Finding a rash around your child’s mouth after they have eaten can be a little worrisome. This can mean that they have an allergy, a contact dermatitis, or another form of rash. Most rashes that children have around their mouths are flat, or slightly raised red spots.
If the rash seems to cause other things like trouble breathing, trouble swallowing, the rash lasts longer than 24 hours, or widespread hives start to appear.
If any of these occur along with the rash then you will want to reach out to your medical provider.
Drool rash is a common rash you can see in your baby or young child. Drool rash can be a side effect of teething. This rash is caused by constant saliva and wetness on your baby’s sensitive skin. Most commonly found on the child’s mouth, cheeks, neck, and chest.
This rash appears to be flat or slightly raised little red bumps. It can be difficult to keep your child’s skin free from wetness. Keeping a soft burp cloth to gently pat your child’s face dry throughout the day can help. Wearing a soft bib around your child to protect their neck and chest from too much saliva can also be helpful. Applying a layer of Aquaphor or Vaseline to the affected area can help with creating a barrier between the child’s skin and the saliva.
Perioral Food Rash
Another cause of a rash around your child’s mouth could be Perioral food rash. Peri meaning around, and oral meaning mouth, it means a rash around the mouth. This rash occurs when the skin comes in contact with a food. Certain foods seem to be more triggers than others such as fruits, berries especially, and tomatoes. Perioral food rash is most common in babies and toddlers from age six months to three years.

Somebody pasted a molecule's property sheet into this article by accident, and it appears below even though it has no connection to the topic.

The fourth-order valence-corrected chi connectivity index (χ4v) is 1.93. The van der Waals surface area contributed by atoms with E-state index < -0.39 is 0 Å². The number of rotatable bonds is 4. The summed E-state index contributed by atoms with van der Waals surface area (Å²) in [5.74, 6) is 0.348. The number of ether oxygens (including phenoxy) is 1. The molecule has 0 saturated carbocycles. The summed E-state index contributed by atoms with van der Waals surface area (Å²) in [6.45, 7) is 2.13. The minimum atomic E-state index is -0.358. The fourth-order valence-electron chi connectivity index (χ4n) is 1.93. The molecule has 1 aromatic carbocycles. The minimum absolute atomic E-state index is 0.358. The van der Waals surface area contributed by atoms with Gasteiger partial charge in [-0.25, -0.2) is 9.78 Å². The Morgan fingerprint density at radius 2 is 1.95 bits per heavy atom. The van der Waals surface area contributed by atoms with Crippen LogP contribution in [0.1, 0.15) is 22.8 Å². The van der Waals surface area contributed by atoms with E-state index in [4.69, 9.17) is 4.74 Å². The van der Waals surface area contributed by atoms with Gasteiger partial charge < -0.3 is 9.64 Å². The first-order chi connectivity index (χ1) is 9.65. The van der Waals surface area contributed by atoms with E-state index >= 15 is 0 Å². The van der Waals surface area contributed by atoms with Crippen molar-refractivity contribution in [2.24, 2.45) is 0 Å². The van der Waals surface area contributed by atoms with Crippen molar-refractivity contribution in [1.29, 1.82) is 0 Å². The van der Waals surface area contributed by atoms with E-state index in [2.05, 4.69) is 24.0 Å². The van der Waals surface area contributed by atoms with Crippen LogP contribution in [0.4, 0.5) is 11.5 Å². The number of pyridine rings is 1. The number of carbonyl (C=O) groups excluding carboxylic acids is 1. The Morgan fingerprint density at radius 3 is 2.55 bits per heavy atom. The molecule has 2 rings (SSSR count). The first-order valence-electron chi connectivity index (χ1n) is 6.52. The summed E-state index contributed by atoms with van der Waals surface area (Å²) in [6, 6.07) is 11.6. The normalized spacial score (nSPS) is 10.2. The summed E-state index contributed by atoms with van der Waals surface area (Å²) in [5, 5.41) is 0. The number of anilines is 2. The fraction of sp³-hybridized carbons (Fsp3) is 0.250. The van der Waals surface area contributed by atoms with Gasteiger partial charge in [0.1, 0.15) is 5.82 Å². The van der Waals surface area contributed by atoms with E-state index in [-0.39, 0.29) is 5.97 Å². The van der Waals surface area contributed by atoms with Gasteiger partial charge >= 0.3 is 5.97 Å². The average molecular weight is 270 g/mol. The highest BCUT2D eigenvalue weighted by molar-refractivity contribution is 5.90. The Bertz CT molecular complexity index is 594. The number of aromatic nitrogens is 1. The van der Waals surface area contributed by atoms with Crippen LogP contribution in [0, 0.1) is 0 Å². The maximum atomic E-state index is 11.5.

The rash appears on the mouth and chin and sometimes the cheeks. The spots are usually small red spots, sometimes raised. They may look like little pimples. The rash usually only appears where the food came in contact with the skin. It can sometimes be difficult to identify what food causes your child’s reaction. Extensive pacifier use can cause the rash to last longer. This is because the pacifier can irritate the skin, or become damp from drool.
No treatment may be needed. If the rash seems to appear itchy or bothersome, you can apply a hydrocortisone cream to the affected area. Otherwise you can just keep the area dry and clean. Make sure to wipe your child’s face after eating gently. Don’t use too much soap or it could dry out the rash and cause more irritation. Even though your child gets a reaction from contact from food, this does not mean they have an allergy. You may want to wait for a month before trying the food again. If the rash is mild and goes away within a few hours you can keep offering the food to your child. Just because the food caused a rash once doesn’t always mean that it will cause it again. The rash usually resolves in approximately six hours. Most of the time Perioral food allergy is diagnosed by appearance. There is no test to diagnose it.
If the rash doesn’t get better after 24 hours you may want to reach out to your healthcare provider. Other causes to reach out to your doctor would be if the rash is extremely elevated, the rash occurs in places where food has not touched such as the back of the legs, or chest, another reason to reach out to your doctor is if the food that causes the rash is not a fruit or berry. If your child has ingested eggs, milk, wheat, soy, peanuts, tree nuts, or fish then you will want to get them tested to make sure it isn’t an allergy.
A rash after eating food does not always indicate an allergy. It can sometimes be caused by excess drool which is very common with tiny children. Another cause can be Perioral food rash. Usually resolving within six hours a mild rash caused by food contact usually fruits or berries. The acidity in these foods cause irritation around your child’s mouth. Making sure to wipe your child’s mouth quickly after they eat can help with preventing this rash from occurring. If you feel like your child’s demeanor has changed after having this rash, reach out to your doctor.